|Typ av kungörelse||Beviljande|
|Publiceringsdatum||31 jul 2012|
|Registreringsdatum||2 feb 2009|
|Prioritetsdatum||14 feb 2008|
|Även publicerat som||US8238759, US20090245795, US20090279576, WO2009103041A1|
|Publikationsnummer||12363826, 363826, US 8233510 B2, US 8233510B2, US-B2-8233510, US8233510 B2, US8233510B2|
|Uppfinnare||Charles H. Joyner, Radhakrishnan L. Nagarajan, Peter W. Evans, Masaki Kato|
|Ursprunglig innehavare||Infinera Corporation|
|Exportera citat||BiBTeX, EndNote, RefMan|
|Citat från patent (11), Citat från andra källor (5), Klassificeringar (12), Juridiska händelser (1)|
|Externa länkar: USPTO, Överlåtelse av äganderätt till patent som har registrerats av USPTO, Espacenet|
This application claims priority to U.S. Provisional Application No. 61/028,719 filed Feb. 14, 2008 and U.S. Provisional Application No. 61/030,806 filed Feb. 22, 2008 both of which are herein incorporated by reference in their entirety.
1. Field of the Invention
Embodiments of the invention relate to the field of optical communication devices. More particularly, the present invention relates to an optical circuit providing a dual output laser source used for an optical communication system.
2. Discussion of Related Art
Wavelength division multiplexed (WDM) optical communication systems are known in which multiple optical signals, each having a different wavelength, are combined onto a single optical fiber. Such systems typically include a laser light source associated with each wavelength, a modulator configured to modulate the output of the laser, and an optical combiner to combine each of the modulated outputs. Conventionally, WDM systems have been constructed from discrete components. For example, the lasers, modulators and combiners have been packaged separately and mounted on a printed circuit board. More recently, however, many WDM components including transmitters, receivers and passive devices have been integrated onto a single chip also referred to as a photonic integrated circuit (PIC) chip.
Typically, these transmitters include a plurality of semiconductor lasers which provide continuous wave (CW) light signals to an optical circuit. Each of these lasers supply light at a particular wavelength where each wavelength is associated with a respective optical channel within a known WDM communications channel grid (e.g. ITU). Each of a plurality of modulators receive the CW light signals as well as respective data streams and output modulated optical signals at each particular wavelength. One type of semiconductor laser is a distributed feedback (DFB) laser which employs a diffraction grating structure that couples both forward and backward propagating coherent light produced in an active region of a semiconductor substrate. Lasers are considered active components because they require electrical power to function. Additionally, passive components including splitters, combiners, waveguides, etc., do not require power to operate, but do occupy valuable space on a PIC chip. Thus, as the requirement to transmit more data using smaller device sizes becomes increasingly important, there is a need to produce transmitters, receivers and the like using fewer discrete components while minimizing power requirements all at reduced costs.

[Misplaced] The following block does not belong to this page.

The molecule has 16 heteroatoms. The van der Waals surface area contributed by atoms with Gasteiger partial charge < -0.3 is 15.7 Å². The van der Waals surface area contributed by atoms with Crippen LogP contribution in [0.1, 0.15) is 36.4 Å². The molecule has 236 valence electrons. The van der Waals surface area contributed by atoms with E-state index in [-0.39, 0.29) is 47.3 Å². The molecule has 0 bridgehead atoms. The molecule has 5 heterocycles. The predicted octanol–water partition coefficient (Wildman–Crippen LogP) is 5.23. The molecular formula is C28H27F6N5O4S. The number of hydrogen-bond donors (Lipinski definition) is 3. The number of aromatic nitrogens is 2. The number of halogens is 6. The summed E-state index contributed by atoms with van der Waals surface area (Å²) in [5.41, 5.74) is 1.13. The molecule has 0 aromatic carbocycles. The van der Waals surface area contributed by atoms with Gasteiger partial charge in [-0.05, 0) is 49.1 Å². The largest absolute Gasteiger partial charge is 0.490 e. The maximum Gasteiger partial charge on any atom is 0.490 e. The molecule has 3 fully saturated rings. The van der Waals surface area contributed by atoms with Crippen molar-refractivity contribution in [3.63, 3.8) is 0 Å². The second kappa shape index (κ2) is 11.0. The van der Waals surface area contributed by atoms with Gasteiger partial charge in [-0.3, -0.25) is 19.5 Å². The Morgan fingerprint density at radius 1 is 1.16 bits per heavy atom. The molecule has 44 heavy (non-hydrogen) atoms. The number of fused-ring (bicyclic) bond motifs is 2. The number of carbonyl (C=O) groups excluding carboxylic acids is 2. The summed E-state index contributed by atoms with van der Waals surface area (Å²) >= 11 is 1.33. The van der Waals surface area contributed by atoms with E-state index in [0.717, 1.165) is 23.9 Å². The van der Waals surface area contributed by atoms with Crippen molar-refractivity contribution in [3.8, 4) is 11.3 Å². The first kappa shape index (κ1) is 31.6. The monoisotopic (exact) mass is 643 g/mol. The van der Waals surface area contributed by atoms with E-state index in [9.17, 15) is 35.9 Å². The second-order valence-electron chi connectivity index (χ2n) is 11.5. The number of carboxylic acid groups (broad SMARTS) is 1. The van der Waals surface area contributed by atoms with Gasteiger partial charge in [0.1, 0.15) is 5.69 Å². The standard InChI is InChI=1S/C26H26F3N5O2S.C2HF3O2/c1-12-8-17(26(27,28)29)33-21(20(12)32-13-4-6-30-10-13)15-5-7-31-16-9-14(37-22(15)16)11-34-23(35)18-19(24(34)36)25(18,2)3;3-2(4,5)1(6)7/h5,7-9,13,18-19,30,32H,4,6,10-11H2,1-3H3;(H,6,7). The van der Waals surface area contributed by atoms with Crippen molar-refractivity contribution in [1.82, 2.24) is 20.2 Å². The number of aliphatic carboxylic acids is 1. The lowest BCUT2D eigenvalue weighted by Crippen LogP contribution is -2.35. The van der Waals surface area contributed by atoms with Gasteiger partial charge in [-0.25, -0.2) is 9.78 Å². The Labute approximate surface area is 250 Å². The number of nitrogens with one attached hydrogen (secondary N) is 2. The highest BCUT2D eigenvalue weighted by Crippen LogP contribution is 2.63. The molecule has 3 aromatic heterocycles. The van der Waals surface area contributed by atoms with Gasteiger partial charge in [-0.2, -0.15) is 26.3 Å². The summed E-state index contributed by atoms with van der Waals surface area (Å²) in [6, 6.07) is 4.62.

Exemplary embodiments of the present invention are directed to an optical circuit employing a dual output laser source. In an exemplary embodiment, an optical circuit includes a substrate having a laser provided thereon. The laser has a first output and a second output opposite the first output. The laser is configured to generate light such that the first output supplies a first portion of the light and the second output supplies a second portion of the light. The circuit further includes a first modulator provided on the substrate where the first modulator is configured to receive the first portion of the light and generate a first modulated optical signal. A second modulator is further provided on the substrate and is configured to receive the second portion of the light and generate a second modulated optical signal.
In another exemplary embodiment, an optical circuit is provided which includes a semiconductor substrate and a distributed feedback laser provided on the semiconductor substrate. The distributed feedback laser includes an active layer provided on the semiconductor substrate which is configured to produce light having a wavelength. A diffraction grating is disposed either above or below the active layer and is spaced a distance from the active layer. The diffraction grating has a predetermined grating period associated with the wavelength of light. A first output of the laser is configured to output a first portion of the light having a first power level. A second output of the laser is configured to output a second portion of the light having a second power level, wherein the first power level is substantially equal to the second power level.
The present invention will now be described more fully hereinafter with reference to the accompanying drawings, in which preferred embodiments of the invention are shown. This invention, however, may be embodied in many different forms and should not be construed as limited to the embodiments set forth herein. Rather, these embodiments are provided so that this disclosure will be thorough and complete, and will fully convey the scope of the invention to those skilled in the art. It will be understood that when an element or component is referred to herein as being “connected” or “coupled” to another element, it can be directly connected or coupled to the other element or intervening elements may be present therebetween. In contrast, when an element is referred to as being “directly connected” or “directly coupled” to another element, there are no intervening elements present. In the drawings, like numbers refer to like elements throughout.